Discrimination through versioning with advertising in social networks

Research Article
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Abstract

This article investigates a second-degree discrimination scheme where an online platform sells a two-version service to consumers involved in a random network. In particular, consumers choose between purchasing a premium or a free version of the service. The premium version is sold at a price and enables higher network externalities than the free version. The free version includes advertising about some product—unrelated to the service. Under the assumptions that (a) advertising rotates clockwise the inverse demand of the advertised product and (b) the platform receives a fixed portion of the revenue from the sales of the advertised product, I explore (1) how the random network, and the market conditions for the advertised product, relate to the optimal pricing of the service, and (2) the welfare implications for the platform and the consumers. Hazard rate functions are crucial for optimal pricing, and first-order stochastic dominance of the degree distribution characterizes the welfare implications. The model provides foundations for empirical analysis on degree distributions and hazard rate functions underlying complex social networks.

Keywords

Social networks Second-degree discrimination Advertising Demand rotation Degree distributions Hazard rate 

JEL Classification

D83 D85 L1 M3 

Notes

Acknowledgements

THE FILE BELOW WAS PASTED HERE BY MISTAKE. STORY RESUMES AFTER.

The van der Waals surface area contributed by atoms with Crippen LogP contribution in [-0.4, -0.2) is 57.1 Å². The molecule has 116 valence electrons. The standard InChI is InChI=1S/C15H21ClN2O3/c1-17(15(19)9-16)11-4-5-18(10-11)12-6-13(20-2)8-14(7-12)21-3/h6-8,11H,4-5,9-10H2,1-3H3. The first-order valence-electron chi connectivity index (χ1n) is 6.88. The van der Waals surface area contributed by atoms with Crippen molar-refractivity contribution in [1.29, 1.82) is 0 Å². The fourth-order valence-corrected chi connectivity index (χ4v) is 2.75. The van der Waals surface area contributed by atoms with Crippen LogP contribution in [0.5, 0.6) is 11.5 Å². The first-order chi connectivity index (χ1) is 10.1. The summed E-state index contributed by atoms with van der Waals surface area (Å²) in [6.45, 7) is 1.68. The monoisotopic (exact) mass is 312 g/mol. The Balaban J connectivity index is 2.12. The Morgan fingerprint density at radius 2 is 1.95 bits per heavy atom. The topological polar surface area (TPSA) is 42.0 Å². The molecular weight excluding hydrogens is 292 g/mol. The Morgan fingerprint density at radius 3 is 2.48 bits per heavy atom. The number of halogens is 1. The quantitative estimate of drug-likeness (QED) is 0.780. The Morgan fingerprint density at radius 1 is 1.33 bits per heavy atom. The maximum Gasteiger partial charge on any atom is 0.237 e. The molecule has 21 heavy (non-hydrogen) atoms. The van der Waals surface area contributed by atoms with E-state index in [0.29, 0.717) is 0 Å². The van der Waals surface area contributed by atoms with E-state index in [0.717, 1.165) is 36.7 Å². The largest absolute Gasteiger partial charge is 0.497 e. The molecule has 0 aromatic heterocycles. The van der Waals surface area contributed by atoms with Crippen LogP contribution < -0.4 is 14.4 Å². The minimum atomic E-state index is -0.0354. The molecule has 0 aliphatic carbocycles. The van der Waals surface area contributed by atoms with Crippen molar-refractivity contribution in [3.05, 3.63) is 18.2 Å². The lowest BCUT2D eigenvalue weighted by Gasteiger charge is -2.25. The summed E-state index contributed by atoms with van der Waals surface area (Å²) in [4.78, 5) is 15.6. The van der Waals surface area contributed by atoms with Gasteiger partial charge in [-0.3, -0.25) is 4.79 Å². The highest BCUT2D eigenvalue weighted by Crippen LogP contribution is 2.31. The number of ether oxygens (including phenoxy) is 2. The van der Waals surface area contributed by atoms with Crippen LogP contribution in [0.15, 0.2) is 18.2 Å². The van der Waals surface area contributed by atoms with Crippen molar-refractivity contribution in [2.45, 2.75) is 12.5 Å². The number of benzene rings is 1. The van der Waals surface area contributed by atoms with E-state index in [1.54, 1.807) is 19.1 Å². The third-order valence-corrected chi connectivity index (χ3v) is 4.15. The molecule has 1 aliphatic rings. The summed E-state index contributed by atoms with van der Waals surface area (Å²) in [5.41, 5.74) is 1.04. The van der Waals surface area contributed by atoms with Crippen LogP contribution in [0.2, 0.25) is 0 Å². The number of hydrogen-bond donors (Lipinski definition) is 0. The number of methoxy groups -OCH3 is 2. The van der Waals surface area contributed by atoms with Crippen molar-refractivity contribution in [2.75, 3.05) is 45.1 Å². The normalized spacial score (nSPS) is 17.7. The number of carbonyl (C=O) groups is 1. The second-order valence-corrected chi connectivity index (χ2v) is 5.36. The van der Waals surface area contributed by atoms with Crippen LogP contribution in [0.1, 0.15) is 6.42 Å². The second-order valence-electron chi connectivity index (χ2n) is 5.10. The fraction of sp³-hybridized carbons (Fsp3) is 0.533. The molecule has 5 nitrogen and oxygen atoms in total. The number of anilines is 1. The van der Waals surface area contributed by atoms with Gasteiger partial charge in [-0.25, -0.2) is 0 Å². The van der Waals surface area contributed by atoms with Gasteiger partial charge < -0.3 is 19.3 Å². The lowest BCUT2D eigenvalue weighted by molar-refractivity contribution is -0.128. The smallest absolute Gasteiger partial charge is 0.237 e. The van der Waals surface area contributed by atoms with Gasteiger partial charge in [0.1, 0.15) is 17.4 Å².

I am grateful to the Associate Editor (Rabah Amir) for his advice and encouragement, and to Oscar González, for earlier joint work in this project. For very useful feedback and valuable advice, I thank two anonymous referees, Francis Bloch, Marc Escrihuela, Benjamin Golub, Navin Kartik, Luciana Moscoso, Christopher Sánchez, Joel Sobel, Joel Watson, Jorge Zatarain, and seminar participants at UC San Diego and at the Third Conference on Network Science and Economics at Washington University, St. Louis. Part of this project was conducted while visiting the Department of Economics at UC San Diego. I am deeply grateful to this institution for its generous hospitality and support. Any remaining errors are my own.

Supplementary material

199_2018_1107_MOESM1_ESM.pdf (75 kb)
Supplementary material 1 (pdf 75 KB)

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Copyright information

© Springer-Verlag GmbH Germany, part of Springer Nature 2018

Authors and Affiliations

  1. 1.Division of EconomicsCIDEMexico CityMexico

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